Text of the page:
Last Updated: 24th May, 2021
Mucormycosis (formerly known as zygomycosis) is an exceptionally rare infection commonly known as Black Fungus. Mucor mould, which is widely found in soil, vegetation, compost, and decaying vegetables and fruit, causes it. It’s everywhere, in the air and soil, including in healthy people’s noses and phlegm.
Physicians suspect that the administration of steroids, a life-saving treatment for severe and chronic conditions Covid-19 patients, may be triggering mucormycosis, and it has a 50% cumulative fatality rate.
What Is Mucormycosis Or Black Fungus?
Mucormycosis (formerly known as zygomycosis) is an exceptionally rare infection commonly known as Black Fungus. Mucormycetes, a type of mould, cause it, and it typically impacts the sinuses, lungs, skin, and brain. Mold spores can be inhaled or interact directly with them in soil, decomposing vegetables or bread and compost piles.
As previously stated, this infection, technically known as zygomycosis, is more likely to arise if you have compromised immunity due to a sickness or health condition. Getting treatment is absolutely essential. Mucormycosis can even be lethal if remain unattended.
Who Is In Threat?
The infection can happen to anyone at any age. Most people will come into contact with the fungus at some point in their routine lives. But you’re more likely to get sick if you sustain a weakened immune system because of a medication you’re taking or because you have a health condition like:
- Diabetes, especially when it isn’t under control
- HIV or AIDS
- Organ transplant
- Stem cell transplant
- Neutropenia (low white blood cell count)
- Long-term steroid use
- Injected drug use
- Elevated levels of iron in your body (hemochromatosis)
- Feeble health from inadequate nutrition
- Uneven levels of acid in your body (metabolic acidosis)
- Premature birth or low birth weight
It can be more probable if you have a burn, cut, or wound on your skin. Individuals with COVID-19 have also been documented to have cases.
Symptoms Of Mucormycosis
The symptoms of mucormycosis will depend on where in your body the black fungus is growing. They may include:
- Chest pain
- Shortness of breath (Dyspnea)
- Swelling on one side of your face
- A headache
- Sinus congestion
- Black lesions on the bridge of your nose or the inside of your mouth
- Belly pain
- Nausea and vomiting (Hematemesis)
- Gastrointestinal bleeding
- Blood in your stool
If your skin is infected, the area can look blistered, red, or swollen. It might turn black or feel temperate or distressing.
The infection can equally spread to other parts of your body through your blood. This is termed disseminated mucormycosis. When this happens, the black fungus can affect organs like your spleen and heart. In severe cases, you may have changes to your mental state or go into a coma. It can even be fatal.
Mucormycosis Diagnosis And Treatment
If you suspect mucormycosis, your doctor will administer to you a physical exam and ask about your medical history. Allow them to know if you’ve been around spoiled foods or other places in which fungal spores are frequently found.
If it looks like you have a lung or sinus infection, your doctor may take a sample of the fluid from your nose or throat and consign it to be tested in a lab. They might in addition do a tissue biopsy, taking out a slight piece of infected tissue for testing.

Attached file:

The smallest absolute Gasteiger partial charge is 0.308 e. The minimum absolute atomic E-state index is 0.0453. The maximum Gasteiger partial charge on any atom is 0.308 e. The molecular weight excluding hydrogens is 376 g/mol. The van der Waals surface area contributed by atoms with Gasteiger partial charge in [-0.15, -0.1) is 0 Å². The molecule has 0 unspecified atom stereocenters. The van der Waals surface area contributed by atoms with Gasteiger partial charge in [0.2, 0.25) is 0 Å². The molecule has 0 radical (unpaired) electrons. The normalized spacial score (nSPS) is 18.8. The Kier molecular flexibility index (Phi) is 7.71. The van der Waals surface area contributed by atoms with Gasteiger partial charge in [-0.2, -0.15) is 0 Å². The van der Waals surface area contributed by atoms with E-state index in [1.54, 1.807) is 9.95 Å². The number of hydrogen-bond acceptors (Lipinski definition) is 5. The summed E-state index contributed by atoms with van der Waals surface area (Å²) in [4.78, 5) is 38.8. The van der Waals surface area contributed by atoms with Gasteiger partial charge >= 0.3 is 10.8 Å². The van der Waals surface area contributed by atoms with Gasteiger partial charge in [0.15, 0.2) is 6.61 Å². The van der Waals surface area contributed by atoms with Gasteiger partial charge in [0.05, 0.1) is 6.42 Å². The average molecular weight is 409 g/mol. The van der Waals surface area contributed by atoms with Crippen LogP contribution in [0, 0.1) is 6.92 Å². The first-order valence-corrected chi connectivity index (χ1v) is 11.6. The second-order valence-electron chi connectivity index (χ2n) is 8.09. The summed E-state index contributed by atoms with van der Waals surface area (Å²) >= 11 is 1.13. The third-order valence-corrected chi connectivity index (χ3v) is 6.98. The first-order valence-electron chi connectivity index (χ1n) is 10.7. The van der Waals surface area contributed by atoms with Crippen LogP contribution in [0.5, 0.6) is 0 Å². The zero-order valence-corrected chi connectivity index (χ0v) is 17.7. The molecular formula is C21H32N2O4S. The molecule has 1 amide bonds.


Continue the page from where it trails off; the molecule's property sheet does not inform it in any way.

Your doctor may carry out imaging tests like CT or MRI scans to find out whether the infection has spread to your brain or other organs. If you’re diagnosed with mucormycosis, you must initiate treatment as soon as possible with prescription antifungal medications. These medicines restrict the growth of the black fungus, impair it, and bring the infection under control.
You might take:
You receive these medications through a vein (intravenous or IV) or as pills that you swallow. Your doctor may start with massive doses through an IV until the infection is under control, which can require several weeks. Subsequently, you’ll switch to pills.
Allow your doctor know if a medication causes troublesome side effects like stomach pain, heartburn, or trouble breathing. They may be apt to change your treatment plan.
In severe cases, your doctor may recommend surgery to remove infected or dead tissue to prevent the black fungus from spreading. This might include removing parts of your nose or eyes. It can be disfiguring. But it’s crucial to resist this lethal infection.
Mucormycosis Complications And Outlook
Complications of mucormycosis include:
- Blood clots or blocked vessels
- Nerve damage
Mucormycosis can be deadly without treatment. Because the infection is so rare, the exact mortality rate isn’t clear. But researchers estimate that overall, 54% of people with mucormycosis die. The likelihood of death depends on which part of the body is affected. The outlook is pleasanter for people who have sinus infections than it is for lung or brain infections.
There’s no way to obstruct breathing in spores. But you can carry out a few things to lower your chances of mucormycosis. It’s supremely significant if you have a health condition that elevates your risk.
- Stay away from areas with a lot of dust or soil, like construction or excavation sites. If you have to be in these areas, wear a face mask like an N95.
- Keep away from infected water. This can include floodwater or water-damaged buildings, especially after inevitable disasters like hurricanes or floods.
- If you demonstrate a weakened immune system, inhibit activities that involve dust and soil, like gardening or yard work. If you can’t, protect your skin with shoes, gloves, long pants, and long sleeves. Wash cuts or scrapes with soap and water as soon as you can.
If you develop mucormycosis, make sure you follow your doctor’s instructions and take your meds as prescribed. If adverse symptoms persist or the infection does not improve, speak to your doctor here and immediately.